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Open access

Vanya S. Popova, Svetla O. Blajeva, Margarita L. Alexandrova, Tsvetan H. Lukanov, Silvia Y. Naneva and Nikolay T. Tzvetkov

Summary

Chronic lymphocytic leukemia is one of the most common types of leukemia in adults. It belongs to the group of indolent lymphoproliferative disorders and has a slow clinical course. Approximately 50% of newly diagnosed patients do not require treatment for years. A better understanding of the pathophysiology of the disease has led to the development of models for assessment of the risk.

Our study aimed to evaluate the prognostic significance of the serum marker beta-2 microglobulin (82M) and the flow cytometric marker CD49d in patients with early-stage of B-chronic lymphocytic leukemia (B-CLL) as well as look for a correlation between CD 49d and the early stages of the disease. For this purpose, analysis of 30 untreated patients with known and newly diagnosed B-CLL was carried out. The following methods were used: documentary, flow cytometric analysis of peripheral blood, Rai staging system and chi-square test of independence (Fisher’s Exact Test). The results from our study showed that a small number of patients in the early stage of the disease have high levels of CD49d expression and beta-2 microglobulins. In eight of 29 patients, the flow cytometric marker was higher than 30%, and in ten out of 29 patients, the B2M was above the reference range. No significant correlation between the two markers in early stage B-CLL patients was found.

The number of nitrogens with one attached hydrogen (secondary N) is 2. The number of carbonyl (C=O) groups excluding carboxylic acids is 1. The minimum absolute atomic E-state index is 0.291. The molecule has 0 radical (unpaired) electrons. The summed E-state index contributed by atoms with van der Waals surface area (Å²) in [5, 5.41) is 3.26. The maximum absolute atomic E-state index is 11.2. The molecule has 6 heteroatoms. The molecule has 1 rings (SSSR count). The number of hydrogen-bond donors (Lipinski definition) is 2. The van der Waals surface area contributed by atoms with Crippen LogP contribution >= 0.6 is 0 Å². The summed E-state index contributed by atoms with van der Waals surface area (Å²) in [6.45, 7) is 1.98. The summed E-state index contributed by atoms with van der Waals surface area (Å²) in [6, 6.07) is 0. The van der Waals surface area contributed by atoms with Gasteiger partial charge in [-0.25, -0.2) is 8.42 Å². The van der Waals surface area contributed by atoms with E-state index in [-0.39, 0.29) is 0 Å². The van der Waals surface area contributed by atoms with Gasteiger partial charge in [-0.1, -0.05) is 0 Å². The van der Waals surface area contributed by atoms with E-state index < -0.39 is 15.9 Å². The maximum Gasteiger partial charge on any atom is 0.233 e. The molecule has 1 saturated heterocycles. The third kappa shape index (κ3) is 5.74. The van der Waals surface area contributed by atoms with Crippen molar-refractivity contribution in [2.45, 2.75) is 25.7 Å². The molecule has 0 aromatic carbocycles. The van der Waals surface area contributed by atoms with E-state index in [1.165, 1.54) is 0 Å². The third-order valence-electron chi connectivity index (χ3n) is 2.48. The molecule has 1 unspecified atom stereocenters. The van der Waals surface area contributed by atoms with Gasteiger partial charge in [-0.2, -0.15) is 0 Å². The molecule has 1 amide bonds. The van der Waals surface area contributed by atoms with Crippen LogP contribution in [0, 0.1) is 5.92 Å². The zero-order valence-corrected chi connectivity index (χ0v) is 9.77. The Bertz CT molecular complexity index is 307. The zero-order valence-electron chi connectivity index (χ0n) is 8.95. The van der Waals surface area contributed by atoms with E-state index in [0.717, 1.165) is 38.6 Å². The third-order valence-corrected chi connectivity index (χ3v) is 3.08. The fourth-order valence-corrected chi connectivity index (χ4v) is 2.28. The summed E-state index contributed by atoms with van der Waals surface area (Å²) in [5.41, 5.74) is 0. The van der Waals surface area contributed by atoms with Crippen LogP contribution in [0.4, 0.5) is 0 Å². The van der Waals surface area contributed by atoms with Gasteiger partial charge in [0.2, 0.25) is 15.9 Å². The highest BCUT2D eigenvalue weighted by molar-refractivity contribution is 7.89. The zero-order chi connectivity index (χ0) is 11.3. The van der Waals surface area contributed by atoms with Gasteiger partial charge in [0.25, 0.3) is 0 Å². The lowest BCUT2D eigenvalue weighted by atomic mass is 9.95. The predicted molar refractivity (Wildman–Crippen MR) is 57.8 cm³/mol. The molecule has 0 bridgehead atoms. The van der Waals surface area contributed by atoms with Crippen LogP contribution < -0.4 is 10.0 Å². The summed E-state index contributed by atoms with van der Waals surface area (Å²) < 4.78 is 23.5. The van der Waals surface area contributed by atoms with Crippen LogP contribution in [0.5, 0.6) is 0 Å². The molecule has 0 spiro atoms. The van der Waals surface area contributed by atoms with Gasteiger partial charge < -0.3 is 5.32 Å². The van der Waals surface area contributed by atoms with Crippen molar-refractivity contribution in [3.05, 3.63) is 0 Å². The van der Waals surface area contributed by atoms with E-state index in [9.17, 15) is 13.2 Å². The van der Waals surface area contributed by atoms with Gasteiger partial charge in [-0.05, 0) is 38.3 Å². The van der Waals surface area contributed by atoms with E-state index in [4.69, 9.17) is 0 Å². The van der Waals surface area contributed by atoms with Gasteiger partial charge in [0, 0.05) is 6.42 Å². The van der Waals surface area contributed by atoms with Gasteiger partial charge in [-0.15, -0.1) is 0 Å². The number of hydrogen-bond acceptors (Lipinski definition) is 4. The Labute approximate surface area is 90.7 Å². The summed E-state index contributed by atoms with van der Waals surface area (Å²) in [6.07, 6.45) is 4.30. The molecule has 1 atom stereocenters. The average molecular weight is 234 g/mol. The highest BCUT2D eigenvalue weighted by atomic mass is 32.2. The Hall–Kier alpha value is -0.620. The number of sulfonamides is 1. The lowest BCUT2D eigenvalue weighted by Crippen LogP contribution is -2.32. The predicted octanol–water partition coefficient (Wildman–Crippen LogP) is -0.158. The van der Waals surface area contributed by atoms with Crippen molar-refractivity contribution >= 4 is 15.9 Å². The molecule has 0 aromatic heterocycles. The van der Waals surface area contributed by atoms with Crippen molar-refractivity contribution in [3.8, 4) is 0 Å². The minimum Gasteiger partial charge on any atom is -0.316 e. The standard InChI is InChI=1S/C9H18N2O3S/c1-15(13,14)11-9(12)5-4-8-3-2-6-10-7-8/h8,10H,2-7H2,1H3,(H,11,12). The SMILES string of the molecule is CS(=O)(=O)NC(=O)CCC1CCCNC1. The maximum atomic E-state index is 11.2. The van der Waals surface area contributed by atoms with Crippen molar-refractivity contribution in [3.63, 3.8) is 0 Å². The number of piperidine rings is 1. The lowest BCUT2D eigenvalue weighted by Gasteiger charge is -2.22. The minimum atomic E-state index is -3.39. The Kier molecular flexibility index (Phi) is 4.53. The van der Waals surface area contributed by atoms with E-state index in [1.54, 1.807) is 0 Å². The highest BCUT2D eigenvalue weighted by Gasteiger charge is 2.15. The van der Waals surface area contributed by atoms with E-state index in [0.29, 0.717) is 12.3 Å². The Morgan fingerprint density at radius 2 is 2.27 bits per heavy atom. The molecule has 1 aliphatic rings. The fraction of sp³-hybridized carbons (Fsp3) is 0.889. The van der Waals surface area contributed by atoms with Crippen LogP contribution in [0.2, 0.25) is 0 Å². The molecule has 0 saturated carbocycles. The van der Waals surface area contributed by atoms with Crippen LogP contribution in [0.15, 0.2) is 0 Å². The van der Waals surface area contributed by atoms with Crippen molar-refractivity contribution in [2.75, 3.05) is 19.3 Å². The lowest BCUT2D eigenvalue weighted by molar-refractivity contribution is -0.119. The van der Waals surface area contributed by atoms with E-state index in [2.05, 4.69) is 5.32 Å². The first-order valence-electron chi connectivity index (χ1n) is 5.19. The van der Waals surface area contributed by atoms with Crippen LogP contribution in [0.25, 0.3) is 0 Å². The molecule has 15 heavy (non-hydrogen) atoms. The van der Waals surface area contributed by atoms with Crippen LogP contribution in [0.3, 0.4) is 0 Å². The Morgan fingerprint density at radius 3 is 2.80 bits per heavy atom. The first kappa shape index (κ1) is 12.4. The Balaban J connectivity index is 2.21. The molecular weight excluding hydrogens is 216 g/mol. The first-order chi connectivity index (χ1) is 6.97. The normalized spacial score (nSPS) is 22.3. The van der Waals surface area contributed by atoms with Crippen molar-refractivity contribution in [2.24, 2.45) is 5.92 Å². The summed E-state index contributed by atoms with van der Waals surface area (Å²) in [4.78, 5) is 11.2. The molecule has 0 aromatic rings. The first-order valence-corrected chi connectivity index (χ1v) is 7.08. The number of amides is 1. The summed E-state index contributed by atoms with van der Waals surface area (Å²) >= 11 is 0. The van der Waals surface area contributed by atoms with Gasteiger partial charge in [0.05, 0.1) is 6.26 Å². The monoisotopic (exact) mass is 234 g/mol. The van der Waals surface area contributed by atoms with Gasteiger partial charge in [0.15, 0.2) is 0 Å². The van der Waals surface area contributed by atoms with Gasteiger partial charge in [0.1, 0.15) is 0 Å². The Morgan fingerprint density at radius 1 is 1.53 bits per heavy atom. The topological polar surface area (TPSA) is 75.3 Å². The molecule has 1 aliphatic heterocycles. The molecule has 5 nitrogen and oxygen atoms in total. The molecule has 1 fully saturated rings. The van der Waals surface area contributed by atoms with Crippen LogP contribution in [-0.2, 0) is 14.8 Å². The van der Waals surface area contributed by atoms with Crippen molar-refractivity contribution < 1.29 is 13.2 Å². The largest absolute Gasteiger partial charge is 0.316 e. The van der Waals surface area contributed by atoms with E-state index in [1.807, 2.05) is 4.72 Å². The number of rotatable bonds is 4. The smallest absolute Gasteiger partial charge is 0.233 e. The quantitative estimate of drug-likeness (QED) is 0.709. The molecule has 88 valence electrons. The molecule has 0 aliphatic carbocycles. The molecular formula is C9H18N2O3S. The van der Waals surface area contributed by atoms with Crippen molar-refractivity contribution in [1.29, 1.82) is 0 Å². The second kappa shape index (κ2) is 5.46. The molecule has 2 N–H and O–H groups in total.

Open access

Aleksandar A. Todorov, Petranka G. Chumpalova-Tumbeva, Maya Y. Stoimenova-Popova, Vanya S. Popova, Doroteya K. Todorieva-Todorova, Nikolai T. Tzvetkov, Ivailo G. Hristov, Georgi K. Georgiev, Valentin I. Valtchev, Niya A. Krasteva, Ralitza G. Ilieva, Emiliya M. Dimitrova, Ljudmil Z. Tumbev and Adelaida L. Ruseva

Summary

Affective disorders, including depression, are of great social importance and lead to serious everyday life infringement and disability. Affective disorders are one of the main causes of suicide causes. Anxiety disorders represent a variety of psychic disorders that often lead to disability. Anxiety and depression syndromes together are often seen in patients. Vitamin B12 (cobalamin) is the only vitamin containing cobalt. Our aim was to investigate, evaluate and compare depression and increased anxiety and serum Vitamin B12 level in patients with depression, in patients with Vitamin B12 deficiency anemia and healthy controls. We investigated 74 subjects – 38 patients and 36 healthy controls. Serum Vitamin B12 level was measured in all participants. It is assumed that normal ranges of Vitamin B12 level vary. The most recently accepted ones are 200 to 900 pg/ml. In cases of levels below 200 pg/ml, a therapy with vitamin B12 should be applied. On the other hand, the level necessary for normal biochemical processes is higher – 250 pg/ml. In our study, serum Vitamin B12 level in more than 50% of patients with depression/anxiety was below 200 pg/ml, and in more than 60% of these patients it was below 250 pg/ml.